In their paper “The role of sport in promoting prisoner health,” Rosie Meek and Gwen Lewis examine and evaluate the existing evidence base and policy context of sports-based prisoner health promotion. They also present an analysis of current provision and best practice in delivering sport to address physical, mental and substance misuse needs among prisoners across the secure estate in England and Wales, with a focus on the variability of provision across different prison establishments. The authors analysed a number of inspectorate reports published by her Majesty’s Inspectorate of Prisons to determine the extent to which health promotion objectives are being implemented through physical education in prisons across England and Wales. The paper includes examples of innovative sport-based health promoting programmes, which are drawn upon to illustrate principles of best practice. The authors conclude that opportunities to address health inequalities are not being fully exploited in the context of physical education and sport, with practice across prisons in the UK being variable. The authors recognize that although physical activity alone cannot resolve the disproportionate health inequalities evident within the prison population, it can be an effective mechanism to reach those who otherwise might show little inclination to engage with health promotion.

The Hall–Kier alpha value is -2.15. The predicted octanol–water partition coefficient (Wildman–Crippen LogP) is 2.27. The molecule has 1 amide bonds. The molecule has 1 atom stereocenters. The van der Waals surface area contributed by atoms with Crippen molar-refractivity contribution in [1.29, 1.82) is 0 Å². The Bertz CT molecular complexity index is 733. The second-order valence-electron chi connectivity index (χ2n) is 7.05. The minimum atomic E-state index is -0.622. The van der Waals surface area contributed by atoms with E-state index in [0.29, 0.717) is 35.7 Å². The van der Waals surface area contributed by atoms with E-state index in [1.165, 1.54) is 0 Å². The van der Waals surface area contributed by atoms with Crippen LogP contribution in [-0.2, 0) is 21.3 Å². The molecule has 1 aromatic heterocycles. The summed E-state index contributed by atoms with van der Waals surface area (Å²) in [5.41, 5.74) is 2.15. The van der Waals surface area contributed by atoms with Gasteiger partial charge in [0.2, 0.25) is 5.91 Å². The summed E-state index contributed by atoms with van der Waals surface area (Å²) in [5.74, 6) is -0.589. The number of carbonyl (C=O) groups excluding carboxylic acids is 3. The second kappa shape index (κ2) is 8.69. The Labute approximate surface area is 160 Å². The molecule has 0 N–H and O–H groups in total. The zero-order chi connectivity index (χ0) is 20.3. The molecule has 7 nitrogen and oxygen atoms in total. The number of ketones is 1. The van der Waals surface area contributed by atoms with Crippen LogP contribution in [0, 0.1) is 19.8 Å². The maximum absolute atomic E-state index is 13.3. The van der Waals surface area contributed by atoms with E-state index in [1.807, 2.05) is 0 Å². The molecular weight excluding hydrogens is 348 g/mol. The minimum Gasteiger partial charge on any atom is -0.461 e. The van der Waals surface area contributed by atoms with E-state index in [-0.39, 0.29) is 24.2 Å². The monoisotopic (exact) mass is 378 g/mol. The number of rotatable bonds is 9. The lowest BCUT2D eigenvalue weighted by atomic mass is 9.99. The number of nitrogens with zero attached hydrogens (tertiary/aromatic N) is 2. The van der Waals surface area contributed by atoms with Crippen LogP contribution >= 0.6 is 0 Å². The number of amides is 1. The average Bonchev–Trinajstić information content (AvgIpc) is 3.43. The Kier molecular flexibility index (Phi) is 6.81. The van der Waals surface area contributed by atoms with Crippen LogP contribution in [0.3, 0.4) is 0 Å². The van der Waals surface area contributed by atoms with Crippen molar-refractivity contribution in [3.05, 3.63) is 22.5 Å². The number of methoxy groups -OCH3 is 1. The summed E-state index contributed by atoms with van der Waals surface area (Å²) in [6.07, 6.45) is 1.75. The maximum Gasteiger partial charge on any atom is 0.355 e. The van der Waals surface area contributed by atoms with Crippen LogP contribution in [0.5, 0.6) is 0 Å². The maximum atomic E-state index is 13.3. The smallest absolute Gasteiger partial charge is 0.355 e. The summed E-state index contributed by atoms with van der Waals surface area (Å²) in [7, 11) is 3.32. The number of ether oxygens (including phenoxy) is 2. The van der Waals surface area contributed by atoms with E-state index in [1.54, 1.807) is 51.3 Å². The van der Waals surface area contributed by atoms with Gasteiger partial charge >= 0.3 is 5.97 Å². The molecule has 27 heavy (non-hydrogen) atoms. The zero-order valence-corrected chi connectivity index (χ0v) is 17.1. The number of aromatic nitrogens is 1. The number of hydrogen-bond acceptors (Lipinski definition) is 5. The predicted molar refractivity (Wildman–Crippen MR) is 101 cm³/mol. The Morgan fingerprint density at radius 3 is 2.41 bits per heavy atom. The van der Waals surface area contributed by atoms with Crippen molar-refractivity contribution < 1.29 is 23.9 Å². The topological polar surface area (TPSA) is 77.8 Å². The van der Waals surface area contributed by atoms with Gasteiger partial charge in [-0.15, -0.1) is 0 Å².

In his paper, Marc Lehmann engages with the main ethical aspects of prison health care, whilst considering the differences among the German states and the varying role of psychiatric care. Noting that, generally, medical practice in European prisons is organised in accordance with the principles of equivalence of care and the European Committee for the Prevention of Torture and Inhuman or Degrading Treatment or Punishment (CPT) standards, the author argues that German Federal state rules defining the standards of care and medical confidentiality are similar to, but not equal to standards in the community and thereby fail to meet the standard of equivalence. In conclusion, the author notes that in Germany, the principle of equivalence of care for psychiatric illness in prison has not yet been realised and must be addressed during the on-going legislation process, which has yet to produce improved conditions. In addition, it is argued that resources must be made available to secure highly qualified staff and human rights must be adhered to and upheld. The author contends that these goals can only be achieved when salary and working conditions are improved and an understanding of the problems and the complex circumstances of psychiatric care in prisons is made available to all prison employees.